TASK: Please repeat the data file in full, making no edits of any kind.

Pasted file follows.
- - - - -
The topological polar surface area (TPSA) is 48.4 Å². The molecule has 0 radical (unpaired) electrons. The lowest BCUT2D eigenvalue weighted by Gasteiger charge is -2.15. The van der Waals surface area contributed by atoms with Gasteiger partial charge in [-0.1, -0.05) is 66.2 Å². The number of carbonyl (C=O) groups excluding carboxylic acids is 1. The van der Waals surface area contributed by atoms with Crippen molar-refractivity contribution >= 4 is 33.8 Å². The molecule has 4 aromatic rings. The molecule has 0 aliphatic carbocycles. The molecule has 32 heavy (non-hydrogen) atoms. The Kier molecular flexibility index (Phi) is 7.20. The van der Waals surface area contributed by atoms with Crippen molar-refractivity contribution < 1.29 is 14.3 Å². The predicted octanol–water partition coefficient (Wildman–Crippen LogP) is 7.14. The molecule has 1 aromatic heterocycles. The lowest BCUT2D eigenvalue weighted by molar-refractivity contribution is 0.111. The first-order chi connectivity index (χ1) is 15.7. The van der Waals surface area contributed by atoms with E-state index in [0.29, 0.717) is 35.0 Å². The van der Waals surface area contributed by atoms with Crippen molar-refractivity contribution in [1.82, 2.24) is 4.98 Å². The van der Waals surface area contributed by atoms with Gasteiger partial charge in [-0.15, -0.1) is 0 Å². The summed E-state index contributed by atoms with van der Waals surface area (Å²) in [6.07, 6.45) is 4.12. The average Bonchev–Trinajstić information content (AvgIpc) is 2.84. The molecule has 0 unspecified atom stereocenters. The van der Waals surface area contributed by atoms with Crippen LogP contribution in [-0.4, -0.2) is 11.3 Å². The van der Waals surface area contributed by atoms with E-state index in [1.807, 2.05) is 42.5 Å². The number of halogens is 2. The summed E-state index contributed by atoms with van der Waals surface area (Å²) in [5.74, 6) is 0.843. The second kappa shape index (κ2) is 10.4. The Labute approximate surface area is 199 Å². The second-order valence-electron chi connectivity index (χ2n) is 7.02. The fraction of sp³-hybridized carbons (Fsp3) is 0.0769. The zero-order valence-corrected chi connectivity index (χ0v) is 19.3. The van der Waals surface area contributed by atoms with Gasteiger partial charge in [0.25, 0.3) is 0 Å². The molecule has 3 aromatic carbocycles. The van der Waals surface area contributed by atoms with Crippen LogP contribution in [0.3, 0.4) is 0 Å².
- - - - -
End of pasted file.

The topological polar surface area (TPSA) is 48.4 Å². The molecule has 0 radical (unpaired) electrons. The lowest BCUT2D eigenvalue weighted by Gasteiger charge is -2.15. The van der Waals surface area contributed by atoms with Gasteiger partial charge in [-0.1, -0.05) is 66.2 Å². The number of carbonyl (C=O) groups excluding carboxylic acids is 1. The van der Waals surface area contributed by atoms with Crippen molar-refractivity contribution >= 4 is 33.8 Å². The molecule has 4 aromatic rings. The molecule has 0 aliphatic carbocycles. The molecule has 32 heavy (non-hydrogen) atoms. The Kier molecular flexibility index (Phi) is 7.20. The van der Waals surface area contributed by atoms with Crippen molar-refractivity contribution < 1.29 is 14.3 Å². The predicted octanol–water partition coefficient (Wildman–Crippen LogP) is 7.14. The molecule has 1 aromatic heterocycles. The lowest BCUT2D eigenvalue weighted by molar-refractivity contribution is 0.111. The first-order chi connectivity index (χ1) is 15.7. The van der Waals surface area contributed by atoms with E-state index in [0.29, 0.717) is 35.0 Å². The van der Waals surface area contributed by atoms with Crippen molar-refractivity contribution in [1.82, 2.24) is 4.98 Å². The van der Waals surface area contributed by atoms with Gasteiger partial charge in [-0.15, -0.1) is 0 Å². The summed E-state index contributed by atoms with van der Waals surface area (Å²) in [6.07, 6.45) is 4.12. The average Bonchev–Trinajstić information content (AvgIpc) is 2.84. The molecule has 0 unspecified atom stereocenters. The van der Waals surface area contributed by atoms with Crippen LogP contribution in [-0.4, -0.2) is 11.3 Å². The van der Waals surface area contributed by atoms with E-state index in [1.807, 2.05) is 42.5 Å². The number of halogens is 2. The summed E-state index contributed by atoms with van der Waals surface area (Å²) in [5.74, 6) is 0.843. The second kappa shape index (κ2) is 10.4. The Labute approximate surface area is 199 Å². The second-order valence-electron chi connectivity index (χ2n) is 7.02. The fraction of sp³-hybridized carbons (Fsp3) is 0.0769. The zero-order valence-corrected chi connectivity index (χ0v) is 19.3. The van der Waals surface area contributed by atoms with Gasteiger partial charge in [0.25, 0.3) is 0 Å². The molecule has 3 aromatic carbocycles. The van der Waals surface area contributed by atoms with Crippen LogP contribution in [0.3, 0.4) is 0 Å².